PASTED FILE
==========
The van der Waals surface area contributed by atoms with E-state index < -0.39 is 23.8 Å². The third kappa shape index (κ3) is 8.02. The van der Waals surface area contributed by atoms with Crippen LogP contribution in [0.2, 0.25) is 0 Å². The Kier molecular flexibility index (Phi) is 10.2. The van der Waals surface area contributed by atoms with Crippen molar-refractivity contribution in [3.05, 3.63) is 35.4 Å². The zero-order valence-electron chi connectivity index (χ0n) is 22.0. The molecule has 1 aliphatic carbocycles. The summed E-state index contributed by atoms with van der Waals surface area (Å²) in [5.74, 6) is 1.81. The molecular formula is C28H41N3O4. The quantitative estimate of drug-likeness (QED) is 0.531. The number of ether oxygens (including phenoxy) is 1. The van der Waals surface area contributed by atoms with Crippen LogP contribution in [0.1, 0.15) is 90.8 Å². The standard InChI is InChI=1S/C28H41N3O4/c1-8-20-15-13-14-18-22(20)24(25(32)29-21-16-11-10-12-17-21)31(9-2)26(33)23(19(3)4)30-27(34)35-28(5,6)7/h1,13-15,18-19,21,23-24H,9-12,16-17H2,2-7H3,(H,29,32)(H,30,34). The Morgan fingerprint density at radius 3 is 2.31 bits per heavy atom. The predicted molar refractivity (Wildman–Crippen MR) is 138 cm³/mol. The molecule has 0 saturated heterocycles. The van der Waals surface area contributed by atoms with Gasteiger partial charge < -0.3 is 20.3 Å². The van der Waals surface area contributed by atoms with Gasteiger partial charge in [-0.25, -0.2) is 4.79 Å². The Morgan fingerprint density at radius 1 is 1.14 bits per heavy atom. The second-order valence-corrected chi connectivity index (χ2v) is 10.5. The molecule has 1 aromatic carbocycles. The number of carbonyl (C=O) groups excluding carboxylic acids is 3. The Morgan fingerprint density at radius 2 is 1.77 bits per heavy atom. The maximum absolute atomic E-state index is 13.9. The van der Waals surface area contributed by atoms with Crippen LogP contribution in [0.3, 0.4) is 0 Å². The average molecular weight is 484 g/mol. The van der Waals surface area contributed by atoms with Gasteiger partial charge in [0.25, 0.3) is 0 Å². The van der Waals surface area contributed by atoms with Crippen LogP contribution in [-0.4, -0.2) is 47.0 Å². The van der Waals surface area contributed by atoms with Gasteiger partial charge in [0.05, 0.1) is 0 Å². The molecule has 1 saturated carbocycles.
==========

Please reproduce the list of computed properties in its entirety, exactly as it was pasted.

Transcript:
The van der Waals surface area contributed by atoms with E-state index < -0.39 is 23.8 Å². The third kappa shape index (κ3) is 8.02. The van der Waals surface area contributed by atoms with Crippen LogP contribution in [0.2, 0.25) is 0 Å². The Kier molecular flexibility index (Phi) is 10.2. The van der Waals surface area contributed by atoms with Crippen molar-refractivity contribution in [3.05, 3.63) is 35.4 Å². The zero-order valence-electron chi connectivity index (χ0n) is 22.0. The molecule has 1 aliphatic carbocycles. The summed E-state index contributed by atoms with van der Waals surface area (Å²) in [5.74, 6) is 1.81. The molecular formula is C28H41N3O4. The quantitative estimate of drug-likeness (QED) is 0.531. The number of ether oxygens (including phenoxy) is 1. The van der Waals surface area contributed by atoms with Crippen LogP contribution in [0.1, 0.15) is 90.8 Å². The standard InChI is InChI=1S/C28H41N3O4/c1-8-20-15-13-14-18-22(20)24(25(32)29-21-16-11-10-12-17-21)31(9-2)26(33)23(19(3)4)30-27(34)35-28(5,6)7/h1,13-15,18-19,21,23-24H,9-12,16-17H2,2-7H3,(H,29,32)(H,30,34). The Morgan fingerprint density at radius 3 is 2.31 bits per heavy atom. The predicted molar refractivity (Wildman–Crippen MR) is 138 cm³/mol. The molecule has 0 saturated heterocycles. The van der Waals surface area contributed by atoms with Gasteiger partial charge < -0.3 is 20.3 Å². The van der Waals surface area contributed by atoms with Gasteiger partial charge in [-0.25, -0.2) is 4.79 Å². The Morgan fingerprint density at radius 1 is 1.14 bits per heavy atom. The second-order valence-corrected chi connectivity index (χ2v) is 10.5. The molecule has 1 aromatic carbocycles. The number of carbonyl (C=O) groups excluding carboxylic acids is 3. The Morgan fingerprint density at radius 2 is 1.77 bits per heavy atom. The maximum absolute atomic E-state index is 13.9. The van der Waals surface area contributed by atoms with Crippen LogP contribution in [0.3, 0.4) is 0 Å². The average molecular weight is 484 g/mol. The van der Waals surface area contributed by atoms with Gasteiger partial charge in [0.25, 0.3) is 0 Å². The van der Waals surface area contributed by atoms with Crippen LogP contribution in [-0.4, -0.2) is 47.0 Å². The van der Waals surface area contributed by atoms with Gasteiger partial charge in [0.05, 0.1) is 0 Å². The molecule has 1 saturated carbocycles.